Numerous (symbolic and algorithmic) approaches have been used to identify the confidence of network prediction as well as distinguish uncertainties associated with the “cause and effect” relationships between input and output variables (e.g., [7–11]). One such approach is sensitivity analysis (SA), with methodological perspectives categorized as either qualitative or quantitative. Qualitative SA relies upon domain “expert” opinions, where individual users define, based on (his/her) opinion, the importance of predictor variables. Notably, the relative importance of singular variables cannot be quantified due to a generalized lack of expertise or when a system’s behavior is not understood a priori. Conversely, quantitative SAs are classified as either local or global approaches . In local SA, the predictive uncertainty upon the modeled output is quantified by altering a single predictor across a predefined range, while remaining predictors are “fixed” at predefined values. In global SA, the singular effects of predictors upon the output are evaluated during instances when remaining inputs are varied concurrently across predefined ranges (for reviews, see [13–15]).
However, local SA ignores conditions of model nonlinearity and the lack of independence and multicollinearity among database variables. Model linearity and independence between/among multiple input variables often are not valid assumptions; as a consequence, altering the value of one predictor variable will affect (the values of) other inputs and, in turn, impact the predictive power (and uncertainty) of a response variable. For example, assume that the meteorological and hydrological variables, ambient (air) and water temperatures, respectively, are used as predictors within an ANN attempting to model a water-quality response (e.g., water clarity arising from biotic abundance [16, 17]). Because ambient and water temperatures typically would be highly correlated (yet not perfectly related due to distinct physical properties of water and air), analyzing the network’s predictive uncertainty in regard to ambient temperature alone, while keeping the value of water temperature static, is neither appropriate nor logical. In this simplistic example, the assumption of independence and nonassociation between these two inputs imposes an unrealistic portrayal of model capability/uncertainty, a situation that becomes more perplexing when, in addition to correlative processes, database input/output relationships are nonlinear.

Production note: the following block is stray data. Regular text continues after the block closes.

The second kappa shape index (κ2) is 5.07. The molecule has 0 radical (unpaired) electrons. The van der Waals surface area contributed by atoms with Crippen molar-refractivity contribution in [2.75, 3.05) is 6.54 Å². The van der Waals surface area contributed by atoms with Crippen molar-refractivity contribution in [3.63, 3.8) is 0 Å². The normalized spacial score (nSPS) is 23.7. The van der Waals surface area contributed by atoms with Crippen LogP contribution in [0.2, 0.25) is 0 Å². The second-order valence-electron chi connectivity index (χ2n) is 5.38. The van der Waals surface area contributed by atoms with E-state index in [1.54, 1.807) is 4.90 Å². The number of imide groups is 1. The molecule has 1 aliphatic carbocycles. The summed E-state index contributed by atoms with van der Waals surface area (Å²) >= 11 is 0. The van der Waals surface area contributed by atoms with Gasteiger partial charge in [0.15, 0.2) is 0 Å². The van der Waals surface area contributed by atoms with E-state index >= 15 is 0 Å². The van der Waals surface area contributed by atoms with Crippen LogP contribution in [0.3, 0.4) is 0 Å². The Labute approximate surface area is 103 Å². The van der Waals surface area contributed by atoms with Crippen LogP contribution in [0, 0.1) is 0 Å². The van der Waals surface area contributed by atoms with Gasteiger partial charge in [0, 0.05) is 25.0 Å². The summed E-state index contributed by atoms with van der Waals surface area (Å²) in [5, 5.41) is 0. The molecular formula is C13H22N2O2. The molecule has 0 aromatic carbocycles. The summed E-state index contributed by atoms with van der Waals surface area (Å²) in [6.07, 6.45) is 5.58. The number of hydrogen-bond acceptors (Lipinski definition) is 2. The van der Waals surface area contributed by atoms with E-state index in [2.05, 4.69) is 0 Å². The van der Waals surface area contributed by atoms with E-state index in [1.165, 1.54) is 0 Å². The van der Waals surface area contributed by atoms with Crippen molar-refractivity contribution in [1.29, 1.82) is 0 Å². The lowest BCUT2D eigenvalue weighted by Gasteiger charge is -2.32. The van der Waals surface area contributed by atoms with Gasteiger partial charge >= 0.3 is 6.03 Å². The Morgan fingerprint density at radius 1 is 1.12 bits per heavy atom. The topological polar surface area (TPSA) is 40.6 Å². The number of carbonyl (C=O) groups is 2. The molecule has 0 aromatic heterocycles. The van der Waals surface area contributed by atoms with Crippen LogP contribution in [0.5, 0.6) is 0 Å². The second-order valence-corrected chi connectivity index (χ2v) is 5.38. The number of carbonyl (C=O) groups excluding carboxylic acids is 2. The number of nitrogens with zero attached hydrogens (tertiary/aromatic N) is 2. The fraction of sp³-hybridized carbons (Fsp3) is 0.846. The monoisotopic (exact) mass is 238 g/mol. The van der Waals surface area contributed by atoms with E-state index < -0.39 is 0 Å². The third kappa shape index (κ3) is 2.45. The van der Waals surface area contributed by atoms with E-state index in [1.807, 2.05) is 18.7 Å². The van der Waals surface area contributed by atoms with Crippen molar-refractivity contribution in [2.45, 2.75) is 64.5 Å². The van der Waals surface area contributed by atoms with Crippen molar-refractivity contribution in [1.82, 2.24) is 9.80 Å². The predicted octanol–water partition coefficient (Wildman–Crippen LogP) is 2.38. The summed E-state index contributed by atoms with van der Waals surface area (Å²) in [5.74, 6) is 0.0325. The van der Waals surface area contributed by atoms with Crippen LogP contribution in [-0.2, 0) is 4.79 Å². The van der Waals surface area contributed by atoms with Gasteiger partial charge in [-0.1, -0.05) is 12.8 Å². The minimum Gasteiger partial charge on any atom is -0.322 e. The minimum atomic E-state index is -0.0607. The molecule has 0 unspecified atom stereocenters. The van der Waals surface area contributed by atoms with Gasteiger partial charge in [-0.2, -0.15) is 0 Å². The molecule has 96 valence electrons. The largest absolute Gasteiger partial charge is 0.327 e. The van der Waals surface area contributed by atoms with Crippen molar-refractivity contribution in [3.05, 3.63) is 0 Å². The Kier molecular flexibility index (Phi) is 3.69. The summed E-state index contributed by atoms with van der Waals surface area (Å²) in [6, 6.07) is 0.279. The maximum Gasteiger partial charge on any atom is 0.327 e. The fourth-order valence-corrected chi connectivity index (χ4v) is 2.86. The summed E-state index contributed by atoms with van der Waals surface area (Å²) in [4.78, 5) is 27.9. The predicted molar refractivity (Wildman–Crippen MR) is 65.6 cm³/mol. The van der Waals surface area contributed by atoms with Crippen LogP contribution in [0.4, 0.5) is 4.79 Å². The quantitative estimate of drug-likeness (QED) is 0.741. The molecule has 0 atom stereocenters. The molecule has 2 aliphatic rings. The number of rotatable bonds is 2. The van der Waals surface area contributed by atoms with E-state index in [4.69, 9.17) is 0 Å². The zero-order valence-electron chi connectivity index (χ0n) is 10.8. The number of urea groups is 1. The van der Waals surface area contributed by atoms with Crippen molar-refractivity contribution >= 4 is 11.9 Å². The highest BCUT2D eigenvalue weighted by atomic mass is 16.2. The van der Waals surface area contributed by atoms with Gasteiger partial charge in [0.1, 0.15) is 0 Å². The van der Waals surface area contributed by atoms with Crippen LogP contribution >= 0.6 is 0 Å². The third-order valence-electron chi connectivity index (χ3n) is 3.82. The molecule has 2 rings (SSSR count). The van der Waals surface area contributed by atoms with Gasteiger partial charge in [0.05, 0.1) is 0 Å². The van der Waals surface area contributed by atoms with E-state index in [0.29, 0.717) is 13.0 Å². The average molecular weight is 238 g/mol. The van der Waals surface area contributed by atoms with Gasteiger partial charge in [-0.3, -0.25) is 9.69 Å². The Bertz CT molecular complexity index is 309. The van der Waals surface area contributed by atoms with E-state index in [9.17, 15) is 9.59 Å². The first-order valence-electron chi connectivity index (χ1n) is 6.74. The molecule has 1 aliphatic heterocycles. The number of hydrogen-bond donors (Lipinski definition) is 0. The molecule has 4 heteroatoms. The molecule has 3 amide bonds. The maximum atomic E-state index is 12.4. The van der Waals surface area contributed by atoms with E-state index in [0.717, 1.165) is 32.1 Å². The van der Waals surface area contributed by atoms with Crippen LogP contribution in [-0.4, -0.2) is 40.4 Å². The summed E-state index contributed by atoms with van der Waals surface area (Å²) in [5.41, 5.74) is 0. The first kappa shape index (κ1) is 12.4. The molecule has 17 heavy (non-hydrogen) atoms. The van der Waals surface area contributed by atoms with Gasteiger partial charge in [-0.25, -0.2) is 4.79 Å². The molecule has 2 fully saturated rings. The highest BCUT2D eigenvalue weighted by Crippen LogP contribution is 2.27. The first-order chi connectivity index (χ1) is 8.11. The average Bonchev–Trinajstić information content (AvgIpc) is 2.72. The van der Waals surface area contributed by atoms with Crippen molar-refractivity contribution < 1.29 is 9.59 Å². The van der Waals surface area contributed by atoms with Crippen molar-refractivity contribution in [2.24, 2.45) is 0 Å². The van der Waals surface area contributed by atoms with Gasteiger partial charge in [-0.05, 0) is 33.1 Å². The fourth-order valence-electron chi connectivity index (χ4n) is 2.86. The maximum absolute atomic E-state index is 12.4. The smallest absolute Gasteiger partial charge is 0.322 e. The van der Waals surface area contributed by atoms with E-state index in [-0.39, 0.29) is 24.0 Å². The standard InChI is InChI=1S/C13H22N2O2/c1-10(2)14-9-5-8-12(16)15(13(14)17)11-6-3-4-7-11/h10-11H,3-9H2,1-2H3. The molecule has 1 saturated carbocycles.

Here, a global state-based sensitivity analysis (SBSA) is proposed. For SBSA, input vectors associated with a predictor variable initially were assigned to a bin (or “state”) along a distribution range where every “state” was equivalent to a predetermined variance of that distribution. Quantitative uncertainties for individual predictors upon the modeled response then were estimated as a function of dithered alterations across its data range. Importantly, the values of remaining predictors were allowed to vary concurrently across respective data ranges and in correspondence to those of the predictor of interest.
2. Local Sensitivity Analysis